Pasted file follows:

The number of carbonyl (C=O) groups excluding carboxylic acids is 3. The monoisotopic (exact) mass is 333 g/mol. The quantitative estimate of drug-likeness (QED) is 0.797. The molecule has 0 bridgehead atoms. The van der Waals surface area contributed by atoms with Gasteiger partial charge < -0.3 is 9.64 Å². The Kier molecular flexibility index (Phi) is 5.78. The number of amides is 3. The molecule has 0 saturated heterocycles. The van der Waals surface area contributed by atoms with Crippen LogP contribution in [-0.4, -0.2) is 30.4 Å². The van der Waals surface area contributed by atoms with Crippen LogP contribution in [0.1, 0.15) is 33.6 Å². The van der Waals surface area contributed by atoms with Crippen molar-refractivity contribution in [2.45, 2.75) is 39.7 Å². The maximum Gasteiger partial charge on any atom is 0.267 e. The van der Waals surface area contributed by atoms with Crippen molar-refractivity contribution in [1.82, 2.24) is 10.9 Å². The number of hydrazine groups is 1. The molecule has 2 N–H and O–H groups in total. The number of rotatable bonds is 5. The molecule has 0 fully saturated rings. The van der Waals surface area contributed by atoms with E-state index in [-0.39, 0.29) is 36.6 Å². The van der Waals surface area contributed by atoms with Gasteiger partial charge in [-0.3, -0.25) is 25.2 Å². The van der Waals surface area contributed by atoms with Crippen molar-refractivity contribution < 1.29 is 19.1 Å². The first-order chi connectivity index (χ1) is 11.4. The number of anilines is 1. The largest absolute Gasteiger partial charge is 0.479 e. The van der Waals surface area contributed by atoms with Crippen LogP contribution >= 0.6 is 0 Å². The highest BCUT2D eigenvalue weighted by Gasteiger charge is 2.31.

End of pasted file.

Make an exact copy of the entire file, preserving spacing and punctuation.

The number of carbonyl (C=O) groups excluding carboxylic acids is 3. The monoisotopic (exact) mass is 333 g/mol. The quantitative estimate of drug-likeness (QED) is 0.797. The molecule has 0 bridgehead atoms. The van der Waals surface area contributed by atoms with Gasteiger partial charge < -0.3 is 9.64 Å². The Kier molecular flexibility index (Phi) is 5.78. The number of amides is 3. The molecule has 0 saturated heterocycles. The van der Waals surface area contributed by atoms with Crippen LogP contribution in [-0.4, -0.2) is 30.4 Å². The van der Waals surface area contributed by atoms with Crippen LogP contribution in [0.1, 0.15) is 33.6 Å². The van der Waals surface area contributed by atoms with Crippen molar-refractivity contribution in [2.45, 2.75) is 39.7 Å². The maximum Gasteiger partial charge on any atom is 0.267 e. The van der Waals surface area contributed by atoms with Crippen molar-refractivity contribution in [1.82, 2.24) is 10.9 Å². The number of hydrazine groups is 1. The molecule has 2 N–H and O–H groups in total. The number of rotatable bonds is 5. The molecule has 0 fully saturated rings. The van der Waals surface area contributed by atoms with E-state index in [-0.39, 0.29) is 36.6 Å². The van der Waals surface area contributed by atoms with Gasteiger partial charge in [-0.3, -0.25) is 25.2 Å². The van der Waals surface area contributed by atoms with Crippen molar-refractivity contribution < 1.29 is 19.1 Å². The first-order chi connectivity index (χ1) is 11.4. The number of anilines is 1. The largest absolute Gasteiger partial charge is 0.479 e. The van der Waals surface area contributed by atoms with Crippen LogP contribution >= 0.6 is 0 Å². The highest BCUT2D eigenvalue weighted by Gasteiger charge is 2.31.